In today’s culture of hyper-productivity, we’re conditioned to think that boredom is a bad thing – a waste of time, a period of dull monotony where we could be doing something useful. We immediately turn to our devices to plug the productive holes in our day, feeding an unhealthy habit of passive consumption instead of finding creative solutions to periods of low energy. So is it time to admit that we have a problem? That being bored makes us anxious? That digitizing boredom doesn’t make it go away? Crucially, on some level can boredom actually be good for us?
Boredom is a state most of us seek to avoid. We spend huge amounts of time (and money!) trying not to be bored, whether that’s taking evening classes, watching movies or inventing chores just for something to do. We see being bored as a character flaw; it means we’re unimaginative and disengaged – with people and with the world – or just chronically dissatisfied.
Resisting boredom has become an instinct. Think about how many times you’ve felt bored, even for a split second, and picked up your smartphone. Maybe you were having a drink with a friend and they went to the bathroom, and the idea of being alone with your thoughts for mere minutes was too awful to bear. So you probably picked up your phone and you skimmed mindlessly, meaninglessly, without intent or purpose, reading things you don’t care about, just to avoid the faint sensation of boredom – or worse, that people around you will see that you have nothing to do.
But what if we’re doing boredom all wrong? What if by fighting it we’re actually missing out? Many people – particularly people who can resist reaching out for stimuli during quiet times – believe boredom is a positive; that embracing it not only helps our performance, but helps us better understand ourselves.
In spite of what you may think, there are several proven benefits to boredom – both in terms of productivity and creativity. Let’s examine a couple:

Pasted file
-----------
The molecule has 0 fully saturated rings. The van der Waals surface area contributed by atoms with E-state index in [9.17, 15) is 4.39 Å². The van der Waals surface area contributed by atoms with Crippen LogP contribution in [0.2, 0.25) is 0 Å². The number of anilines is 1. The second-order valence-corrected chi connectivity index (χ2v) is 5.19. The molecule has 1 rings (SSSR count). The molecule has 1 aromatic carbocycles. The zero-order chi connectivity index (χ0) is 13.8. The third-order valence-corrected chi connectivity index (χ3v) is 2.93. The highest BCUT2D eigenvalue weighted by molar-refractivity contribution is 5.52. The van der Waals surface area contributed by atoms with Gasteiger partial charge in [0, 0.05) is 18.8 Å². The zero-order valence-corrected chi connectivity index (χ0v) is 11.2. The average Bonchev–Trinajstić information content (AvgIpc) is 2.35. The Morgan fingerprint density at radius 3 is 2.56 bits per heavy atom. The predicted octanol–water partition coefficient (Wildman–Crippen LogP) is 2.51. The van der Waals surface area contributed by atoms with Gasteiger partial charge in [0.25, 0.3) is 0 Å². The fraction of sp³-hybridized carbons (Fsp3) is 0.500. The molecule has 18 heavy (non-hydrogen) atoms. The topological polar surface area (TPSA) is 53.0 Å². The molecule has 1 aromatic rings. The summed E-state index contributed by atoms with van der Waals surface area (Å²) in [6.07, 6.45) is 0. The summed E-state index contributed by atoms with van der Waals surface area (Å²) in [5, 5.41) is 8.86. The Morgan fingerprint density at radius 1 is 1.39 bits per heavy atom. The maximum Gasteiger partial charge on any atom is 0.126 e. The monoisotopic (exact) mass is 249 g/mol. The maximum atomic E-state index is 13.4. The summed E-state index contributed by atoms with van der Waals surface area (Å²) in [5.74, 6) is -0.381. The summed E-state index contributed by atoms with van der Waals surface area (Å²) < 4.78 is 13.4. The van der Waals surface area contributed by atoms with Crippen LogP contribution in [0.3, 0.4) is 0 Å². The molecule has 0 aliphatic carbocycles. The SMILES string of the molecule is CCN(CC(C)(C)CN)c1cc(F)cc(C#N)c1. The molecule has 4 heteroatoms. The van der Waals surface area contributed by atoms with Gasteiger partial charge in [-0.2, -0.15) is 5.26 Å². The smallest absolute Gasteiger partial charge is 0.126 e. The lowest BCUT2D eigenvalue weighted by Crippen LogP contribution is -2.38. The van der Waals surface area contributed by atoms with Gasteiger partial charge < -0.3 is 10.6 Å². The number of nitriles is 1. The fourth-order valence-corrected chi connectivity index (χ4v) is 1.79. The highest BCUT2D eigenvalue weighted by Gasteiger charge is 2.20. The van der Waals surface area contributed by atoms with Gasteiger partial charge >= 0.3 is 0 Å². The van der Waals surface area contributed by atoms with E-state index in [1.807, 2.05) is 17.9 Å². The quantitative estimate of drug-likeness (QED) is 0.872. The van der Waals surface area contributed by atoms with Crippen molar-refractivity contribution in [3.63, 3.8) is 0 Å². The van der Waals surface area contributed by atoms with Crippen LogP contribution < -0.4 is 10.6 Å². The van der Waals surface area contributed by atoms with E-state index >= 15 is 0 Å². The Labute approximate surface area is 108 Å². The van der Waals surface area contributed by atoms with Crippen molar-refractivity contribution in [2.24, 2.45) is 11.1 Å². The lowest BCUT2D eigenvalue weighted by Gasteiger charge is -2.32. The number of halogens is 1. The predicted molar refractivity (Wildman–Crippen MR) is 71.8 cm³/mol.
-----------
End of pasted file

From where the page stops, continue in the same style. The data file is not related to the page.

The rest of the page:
Allowing yourself to be bored so you can be more productive may sound contradictory, but in fact this idea is backed up by science. Our concentration is a limited resource, and focusing intently for long periods of time is cognitively expensive. Multiple studies show that taking breaks and allowing our brains to experience boredom helps us focus more powerfully when we return to a task.
This doesn’t mean sitting in silence for hours or watching paint dry all afternoon – just 5 to 15 minutes of boredom is enough to kickstart our productivity. Research by Jonathan Schooler, professor of brain sciences at the University of California, suggests that “mind-wandering may foster a particular kind of productivity”, because it allows our brains to recalibrate. Remember that we are not machines, and our brains need downtime.
Think about when you get your best ideas. Chances are they’re when you’re doing nothing – or at least, not thinking about anything intently. There’s a reason why we get bursts of creativity while doing mundane things like taking a shower or driving to work, or even running or walking. One study required participants to watch videos that stirred emotions like boredom or elation, before their vocabulary was tested: the results showed that bored people were more inventive and creative.
Boredom – or simply letting our brains rest without stimuli – is instrumental for inspiring creativity. Avoiding it, or thinking that allowing our brains to be idle is harmful, is where we go wrong, as the essayist Tim Kreider perfectly summed up in The New York Times: "Idleness is not just a vacation, an indulgence or a vice; it is as indispensable to the brain as vitamin D is to the body, and deprived of it we suffer a mental affliction as disfiguring as rickets."
Can embracing boredom really help you become a better, more well-rounded person? We think so! One big reason many of us try to avoid boredom, or those quiet moments when we’re just sitting doing nothing, is that we’re not comfortable with ourselves. We don’t want to experience moments of introspection; we’re fearful of what we might find inside. So we distract ourselves with diversions.
Gayatri Devi, professor of English at Lock Haven University Pennsylvania, wrote that boredom is only “torturous for people who can’t feel peaceful alone with their minds”. Perhaps instead of running away from boredom, we should lean into it and learn from it. Because how can we ever find a sense of peace if we can’t be peaceful in our own minds? How can we expect others to enjoy our company if we can’t enjoy it ourselves?
We need to change the way we think about boredom. In quiet moments that arise we need to resist the temptation to pick up our phones, to keep ourselves busy, to talk just for the sake of it. Boredom is a lost art, and it’s time we rediscovered it.